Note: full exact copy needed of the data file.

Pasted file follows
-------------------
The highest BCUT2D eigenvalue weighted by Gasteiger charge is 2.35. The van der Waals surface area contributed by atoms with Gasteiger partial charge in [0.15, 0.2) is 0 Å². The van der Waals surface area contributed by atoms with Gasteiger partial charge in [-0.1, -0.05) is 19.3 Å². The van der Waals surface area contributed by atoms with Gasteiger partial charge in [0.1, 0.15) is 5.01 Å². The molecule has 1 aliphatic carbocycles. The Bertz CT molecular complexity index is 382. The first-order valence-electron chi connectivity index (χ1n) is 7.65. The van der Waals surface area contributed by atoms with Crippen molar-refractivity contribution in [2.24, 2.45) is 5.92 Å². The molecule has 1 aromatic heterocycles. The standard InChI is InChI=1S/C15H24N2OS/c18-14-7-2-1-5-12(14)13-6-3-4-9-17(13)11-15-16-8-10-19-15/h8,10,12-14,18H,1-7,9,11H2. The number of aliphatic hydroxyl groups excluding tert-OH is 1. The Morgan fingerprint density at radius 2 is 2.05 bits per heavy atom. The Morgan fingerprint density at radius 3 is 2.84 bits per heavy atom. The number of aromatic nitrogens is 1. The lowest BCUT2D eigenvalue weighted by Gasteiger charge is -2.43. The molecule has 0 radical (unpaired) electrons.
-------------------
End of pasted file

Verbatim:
The highest BCUT2D eigenvalue weighted by Gasteiger charge is 2.35. The van der Waals surface area contributed by atoms with Gasteiger partial charge in [0.15, 0.2) is 0 Å². The van der Waals surface area contributed by atoms with Gasteiger partial charge in [-0.1, -0.05) is 19.3 Å². The van der Waals surface area contributed by atoms with Gasteiger partial charge in [0.1, 0.15) is 5.01 Å². The molecule has 1 aliphatic carbocycles. The Bertz CT molecular complexity index is 382. The first-order valence-electron chi connectivity index (χ1n) is 7.65. The van der Waals surface area contributed by atoms with Crippen molar-refractivity contribution in [2.24, 2.45) is 5.92 Å². The molecule has 1 aromatic heterocycles. The standard InChI is InChI=1S/C15H24N2OS/c18-14-7-2-1-5-12(14)13-6-3-4-9-17(13)11-15-16-8-10-19-15/h8,10,12-14,18H,1-7,9,11H2. The number of aliphatic hydroxyl groups excluding tert-OH is 1. The Morgan fingerprint density at radius 2 is 2.05 bits per heavy atom. The Morgan fingerprint density at radius 3 is 2.84 bits per heavy atom. The number of aromatic nitrogens is 1. The lowest BCUT2D eigenvalue weighted by Gasteiger charge is -2.43. The molecule has 0 radical (unpaired) electrons.